Firm Pushing Its 3-D as New Broadcast Standard
By DARRELL SATZMAN
Dynamic Digital Depth Inc. has a new vision of 3-D that could evolve into a standard television format and it comes without those goofy glasses.
But like sellers of high-definition television, the Santa Monica-based company must overcome the high pricetag of its technology and a skeptical consumer before its product becomes widely adopted.
In January, DDD will push to get its technology out to the public, moving out of the trade show realm and into malls, theme parks, airports, record stores and anywhere else there are captive eyeballs. In recent weeks, DDD has been showing off its new style 3-D at the Wherehouse Music Store in the Beverly Connection on La Cienega and the Venetian Hotel in Las Vegas.
"About two years ago there was a realization that what had traditionally been a nice industry could be something much greater," said Bruce Ettinger, DDD's vice president of business development. "It's really the first new TV format since color."
But DDD, which operates a technology center in Perth, Australia, and is traded on the Canadian Venture Exchange, has failed to make much of a splash since it was founded in 1994. The company, whose clients include Boeing Corp. and Intel Corp., has raised about $18 million Elliott Associates and Motorola Inc. are the largest institutional investors. But profitability is still two years away.
Not everyone is convinced about its appeal.
"I think it has more potential for location-based entertainment arcade games, display than it does for the mass living room," said Richard Doherty, director of research for Envisioneering Group, a Hayward, Calif., company that designs graphically-oriented trade show displays.
DDD's stock was trading at $2.00 (Canadian) last week after reaching a 52-week high of $4.75 on Jan. 2, a far cry from it's all time high of $14.90 in February 2000.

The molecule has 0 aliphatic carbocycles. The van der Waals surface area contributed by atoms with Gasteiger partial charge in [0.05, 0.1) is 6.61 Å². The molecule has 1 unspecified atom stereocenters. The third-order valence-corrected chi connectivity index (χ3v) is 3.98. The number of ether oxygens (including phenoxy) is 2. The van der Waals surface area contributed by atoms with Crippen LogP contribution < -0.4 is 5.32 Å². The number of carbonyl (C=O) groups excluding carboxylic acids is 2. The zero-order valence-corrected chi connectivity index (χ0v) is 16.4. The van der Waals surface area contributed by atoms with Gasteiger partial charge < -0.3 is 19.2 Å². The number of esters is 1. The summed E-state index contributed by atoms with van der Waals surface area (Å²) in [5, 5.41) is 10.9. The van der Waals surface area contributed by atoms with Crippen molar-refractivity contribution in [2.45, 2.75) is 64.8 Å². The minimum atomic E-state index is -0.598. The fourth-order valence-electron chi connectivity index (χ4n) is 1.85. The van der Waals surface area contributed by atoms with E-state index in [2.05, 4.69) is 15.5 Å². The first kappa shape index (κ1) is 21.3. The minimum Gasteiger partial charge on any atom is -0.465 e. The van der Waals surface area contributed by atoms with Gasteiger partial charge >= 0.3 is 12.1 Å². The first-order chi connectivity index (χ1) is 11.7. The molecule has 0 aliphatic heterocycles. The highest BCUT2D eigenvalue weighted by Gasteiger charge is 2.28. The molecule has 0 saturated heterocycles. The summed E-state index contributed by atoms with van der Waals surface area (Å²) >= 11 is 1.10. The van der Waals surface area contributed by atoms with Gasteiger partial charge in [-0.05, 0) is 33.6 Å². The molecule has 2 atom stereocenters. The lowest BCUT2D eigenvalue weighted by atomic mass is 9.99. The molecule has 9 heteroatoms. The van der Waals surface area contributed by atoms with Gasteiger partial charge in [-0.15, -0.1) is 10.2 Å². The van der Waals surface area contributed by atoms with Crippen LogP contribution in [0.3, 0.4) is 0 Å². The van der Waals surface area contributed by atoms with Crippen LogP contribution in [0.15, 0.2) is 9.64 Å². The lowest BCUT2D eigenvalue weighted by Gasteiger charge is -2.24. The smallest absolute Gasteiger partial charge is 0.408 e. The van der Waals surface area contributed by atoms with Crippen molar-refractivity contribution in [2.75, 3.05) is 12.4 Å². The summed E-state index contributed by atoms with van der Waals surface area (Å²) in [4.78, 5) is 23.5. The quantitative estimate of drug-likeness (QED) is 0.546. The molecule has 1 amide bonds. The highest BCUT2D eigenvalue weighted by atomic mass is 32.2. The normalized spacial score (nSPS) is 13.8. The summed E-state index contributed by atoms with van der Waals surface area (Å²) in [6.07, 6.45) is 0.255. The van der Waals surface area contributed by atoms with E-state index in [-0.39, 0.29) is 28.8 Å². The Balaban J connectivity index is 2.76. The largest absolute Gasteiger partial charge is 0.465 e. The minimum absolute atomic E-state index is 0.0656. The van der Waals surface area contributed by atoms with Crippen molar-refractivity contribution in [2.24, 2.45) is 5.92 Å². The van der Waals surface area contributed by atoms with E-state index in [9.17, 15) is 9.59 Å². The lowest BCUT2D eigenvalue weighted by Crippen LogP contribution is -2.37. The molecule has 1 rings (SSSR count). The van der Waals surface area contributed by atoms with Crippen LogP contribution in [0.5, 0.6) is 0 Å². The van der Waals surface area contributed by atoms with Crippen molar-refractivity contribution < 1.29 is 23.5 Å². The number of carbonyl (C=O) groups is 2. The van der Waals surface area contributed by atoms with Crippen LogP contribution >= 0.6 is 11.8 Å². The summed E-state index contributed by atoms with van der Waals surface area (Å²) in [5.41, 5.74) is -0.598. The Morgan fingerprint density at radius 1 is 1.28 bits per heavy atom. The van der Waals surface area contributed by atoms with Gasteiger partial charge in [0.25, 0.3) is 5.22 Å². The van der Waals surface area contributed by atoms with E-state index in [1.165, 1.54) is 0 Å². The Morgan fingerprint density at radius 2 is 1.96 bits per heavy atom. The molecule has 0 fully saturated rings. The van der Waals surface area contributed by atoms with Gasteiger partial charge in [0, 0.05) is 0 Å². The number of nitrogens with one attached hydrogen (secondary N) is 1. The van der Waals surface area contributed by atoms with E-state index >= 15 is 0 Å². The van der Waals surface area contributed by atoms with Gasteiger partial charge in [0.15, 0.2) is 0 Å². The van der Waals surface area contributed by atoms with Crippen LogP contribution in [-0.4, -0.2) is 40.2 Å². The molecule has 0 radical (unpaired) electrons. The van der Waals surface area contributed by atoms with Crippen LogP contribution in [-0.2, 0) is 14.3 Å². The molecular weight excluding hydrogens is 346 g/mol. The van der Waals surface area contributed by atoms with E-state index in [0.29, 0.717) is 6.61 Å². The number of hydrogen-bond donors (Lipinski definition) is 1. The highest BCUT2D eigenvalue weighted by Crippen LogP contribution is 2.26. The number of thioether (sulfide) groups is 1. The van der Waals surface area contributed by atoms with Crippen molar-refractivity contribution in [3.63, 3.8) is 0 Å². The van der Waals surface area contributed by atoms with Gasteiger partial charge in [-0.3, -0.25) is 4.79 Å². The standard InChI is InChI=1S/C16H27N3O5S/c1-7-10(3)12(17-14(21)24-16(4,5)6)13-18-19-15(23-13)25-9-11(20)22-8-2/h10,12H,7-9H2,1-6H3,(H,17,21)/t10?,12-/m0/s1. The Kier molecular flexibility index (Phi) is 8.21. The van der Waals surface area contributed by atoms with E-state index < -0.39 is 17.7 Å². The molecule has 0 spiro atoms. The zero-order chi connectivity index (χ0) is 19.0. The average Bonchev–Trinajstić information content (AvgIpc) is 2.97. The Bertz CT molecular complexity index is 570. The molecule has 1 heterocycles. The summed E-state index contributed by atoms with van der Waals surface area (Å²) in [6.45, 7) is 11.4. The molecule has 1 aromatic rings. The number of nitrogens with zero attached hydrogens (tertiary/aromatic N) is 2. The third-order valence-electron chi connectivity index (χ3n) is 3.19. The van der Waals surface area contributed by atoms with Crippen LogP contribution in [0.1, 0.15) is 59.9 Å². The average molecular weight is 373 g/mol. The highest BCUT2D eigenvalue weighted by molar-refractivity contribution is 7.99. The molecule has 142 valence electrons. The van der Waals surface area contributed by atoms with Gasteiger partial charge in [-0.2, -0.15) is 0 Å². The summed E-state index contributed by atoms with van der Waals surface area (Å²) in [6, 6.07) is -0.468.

DDD's technology adds depth to a moving image to give it a noticeable 3-D effect much easier on the eye and the stomach than traditional 3-D processes.
"It is the next big thing. Audiences are fascinated by it," said Warren Littlefield, former head of NBC Entertainment and a DDD board member. "They want to see the world the way we see it every day. And that's in three dimensions."
But it's not easy converting this technology into an affordable consumer product. Consider high definition TV, which, despite billions in investment and years of planning, has failed to catch on.
But unlike HDTV, which requires a major investment in new hardware by broadcasters, DDD's 3-D system is compatible with standard broadcast equipment. It does require, however, 10 percent more bandwidth to transmit than regular digital television. Consumers also must purchase a separate television monitor with a special screen.
Right now, a 3-D system complete with 50-inch plasma monitor, software and DDD's playback system runs $25,000. A smaller screen version is available for $8,200. And the cost to convert material to 3-D is not cheap: $2,000 to $3,500 per minute.
"It's an impressive technology," Doherty said, "but it's unlikely they can reach millions unless they have a wide content pipeline."
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